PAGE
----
Damon has comedy chops, which he has shown on occasion, perhaps most effectively on Ocean's Eleven. But he can't make this material, which feels like a Reddit discussion, work. Surely there is cathartic value in comedy when faced with a dire situation, but the movie somehow completely fails to convey the psychological weight of being so helpless so far from home. (A scene attempting to do that is too little, too late.) Nor does it even demonstrate the physical toll that trying to live on a potato and a third of bread would take on a person. Laughably, we are twice asked to accept a super skinny stand-in for Damon that bears no resemblance to the actor in subsequent shots. (Guess the actor, reportedly paid $25 million for this role, wasn't prepared to go all Christian Bale and lose the weight only to gain it back for his next Bourne movie.)

Mark Watney (Matt Damon) keeps count of the "sols" (days) he has spent stranded on Mars. Media relations director Annie Montrose (Kristen Wiig) and Mars missions director Vincent Kapoor (Chiwetel Ejiofor) are among those at NASA trying to rescue Mark Watney while keeping the public's expectations in check.

Neither Damon nor Scott nor screenwriter Drew Goddard ("Lost", Cloverfield, World War Z) seems to fully commit to this project. The talent assembled in front of the camera impresses;
in Damon, Chastain, and Ejiofor, Scott has three of the most respected actors of their generation. But it doesn't matter when we're consistently reminded of Armageddon, a film that itself had a number of recent/future Oscar winners/nominees (including Damon's famous bestie) and a host of actors known for their work with respected auteurs like the Coen brothers and Wes Anderson.

Armageddon was a huge hit, second only eventually to Saving Private Ryan among the movies of 1998. Early teenaged me insisted on seeing it in theaters and quite enjoyed it. It still holds a place in my nostalgic heart and in my far too big DVD collection. But critically derided blockbusters of a generation earlier are typically not what you want a new film to play like, certainly not a new Ridley Scott film that looks the successor of Gravity and Interstellar. I'm skeptical that any 2015 release can disappoint to the extent that this does, as it wastes appealing comedians like Kristen Wiig and Donald Glover, drowns us in songs by ABBA and Donna Summers, asks actors to be endless fountains of scientific exposition, and takes egregious pains to keep a PG-13 rating by masking half a dozen uses of the F-word to conform to the MPAA's profanity limits. The Martian would underwhelm from any filmmaker, but it stings a little worse from Scott, the rare director to maintain authority and an edge into his late 70s. This feels beneath him and beneath alumni of Interstellar, who seem much too hasty to return to such content less than a year later.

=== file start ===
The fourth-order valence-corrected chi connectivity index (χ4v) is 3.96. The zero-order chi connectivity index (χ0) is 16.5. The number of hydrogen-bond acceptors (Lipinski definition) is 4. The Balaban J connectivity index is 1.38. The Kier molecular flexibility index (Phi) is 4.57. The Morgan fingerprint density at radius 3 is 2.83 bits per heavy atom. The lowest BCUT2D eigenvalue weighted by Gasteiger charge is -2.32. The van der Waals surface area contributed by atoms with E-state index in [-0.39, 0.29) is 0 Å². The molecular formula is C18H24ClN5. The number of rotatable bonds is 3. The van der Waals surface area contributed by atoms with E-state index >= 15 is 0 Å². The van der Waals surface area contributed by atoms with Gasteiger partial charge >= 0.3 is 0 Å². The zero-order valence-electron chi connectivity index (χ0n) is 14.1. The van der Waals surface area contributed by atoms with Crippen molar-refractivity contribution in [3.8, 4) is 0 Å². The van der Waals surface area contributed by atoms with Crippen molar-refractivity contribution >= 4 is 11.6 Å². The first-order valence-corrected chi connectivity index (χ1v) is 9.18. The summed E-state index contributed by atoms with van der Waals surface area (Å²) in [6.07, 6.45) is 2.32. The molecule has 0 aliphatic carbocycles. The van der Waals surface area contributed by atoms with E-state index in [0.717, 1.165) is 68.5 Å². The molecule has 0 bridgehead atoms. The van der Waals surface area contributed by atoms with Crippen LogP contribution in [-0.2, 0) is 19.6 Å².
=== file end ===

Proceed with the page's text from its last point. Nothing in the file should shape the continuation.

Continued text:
Originally intended to open on the eve of Thanksgiving, The Martian was pushed up to today, swapping places with Victor Frankenstein and getting lighter competition as a result. Eight weeks might not seem like a huge difference but they should be enough to stop anyone from treating this film like a serious awards contender. A nine-figure budget and being set primarily on a planet on which no human being has set foot should mean the movie at least dazzles visually, but even that would be an overstatement, with tacky persistent identifying captions making a bigger impression than the unremarkable compositions and vast CG-aided terrains of Jordan and Hungary that stand in for the Red Planet.

Overlong, overly conventional, intellectually underwhelming, and emotionally hollow, The Martian does not deserve to be mentioned in the same breath as the latest films by Alfonso Cuarσn and Christopher Nolan. At best, it encourages new viewings of the likes of Armageddon and Deep Impact to determine if it's really as ungraceful as we remember those to be.

Related Reviews:
Now in Theaters: Everest • Black Mass • Sicario • Pawn Sacrifice • The Intern
Space and Survival: Interstellar • Gravity • Armageddon • John Carter • 127 Hours
Directed by Ridley Scott: Body of Lies • The Counselor • Matchstick Men
Screenplay by Drew Goddard: World War Z • The Cabin in the Woods • Cloverfield
Matt Damon: Contagion • Elysium • Hereafter • Invictus • Behind the Candelabra
Jessica Chastain: Zero Dark Thirty • The Help | Chiwetel Ejiofor: Dirty Pretty Things • Amistad • Salt
Kate Mara: Shooter • Fantastic Four | Michael Pena: Ant-Man • 30 Minutes or Less • American Hustle

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Reviewed October 2, 2015.